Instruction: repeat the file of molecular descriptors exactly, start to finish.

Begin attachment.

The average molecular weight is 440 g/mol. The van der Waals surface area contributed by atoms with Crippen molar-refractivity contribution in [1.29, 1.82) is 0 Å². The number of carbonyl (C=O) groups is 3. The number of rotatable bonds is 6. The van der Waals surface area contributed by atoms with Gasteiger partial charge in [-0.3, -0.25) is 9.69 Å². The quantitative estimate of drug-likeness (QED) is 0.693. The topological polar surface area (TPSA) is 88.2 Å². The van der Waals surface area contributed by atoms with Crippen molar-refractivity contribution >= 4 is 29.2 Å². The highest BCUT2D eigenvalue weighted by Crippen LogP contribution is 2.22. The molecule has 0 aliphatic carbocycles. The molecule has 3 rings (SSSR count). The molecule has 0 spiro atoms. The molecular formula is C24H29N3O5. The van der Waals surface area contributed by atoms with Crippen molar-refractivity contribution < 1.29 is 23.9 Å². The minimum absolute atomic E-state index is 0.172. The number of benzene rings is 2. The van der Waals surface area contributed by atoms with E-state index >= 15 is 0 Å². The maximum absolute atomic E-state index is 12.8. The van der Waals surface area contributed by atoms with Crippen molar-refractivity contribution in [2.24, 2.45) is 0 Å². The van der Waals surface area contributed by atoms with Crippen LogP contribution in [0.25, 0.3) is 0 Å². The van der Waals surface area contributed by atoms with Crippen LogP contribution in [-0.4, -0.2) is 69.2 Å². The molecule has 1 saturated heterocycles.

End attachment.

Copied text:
The average molecular weight is 440 g/mol. The van der Waals surface area contributed by atoms with Crippen molar-refractivity contribution in [1.29, 1.82) is 0 Å². The number of carbonyl (C=O) groups is 3. The number of rotatable bonds is 6. The van der Waals surface area contributed by atoms with Gasteiger partial charge in [-0.3, -0.25) is 9.69 Å². The quantitative estimate of drug-likeness (QED) is 0.693. The topological polar surface area (TPSA) is 88.2 Å². The van der Waals surface area contributed by atoms with Crippen molar-refractivity contribution >= 4 is 29.2 Å². The highest BCUT2D eigenvalue weighted by Crippen LogP contribution is 2.22. The molecule has 0 aliphatic carbocycles. The molecule has 3 rings (SSSR count). The molecule has 0 spiro atoms. The molecular formula is C24H29N3O5. The van der Waals surface area contributed by atoms with Crippen molar-refractivity contribution < 1.29 is 23.9 Å². The minimum absolute atomic E-state index is 0.172. The number of benzene rings is 2. The van der Waals surface area contributed by atoms with E-state index >= 15 is 0 Å². The maximum absolute atomic E-state index is 12.8. The van der Waals surface area contributed by atoms with Crippen molar-refractivity contribution in [2.24, 2.45) is 0 Å². The van der Waals surface area contributed by atoms with Crippen LogP contribution in [0.25, 0.3) is 0 Å². The van der Waals surface area contributed by atoms with Crippen LogP contribution in [-0.4, -0.2) is 69.2 Å². The molecule has 1 saturated heterocycles.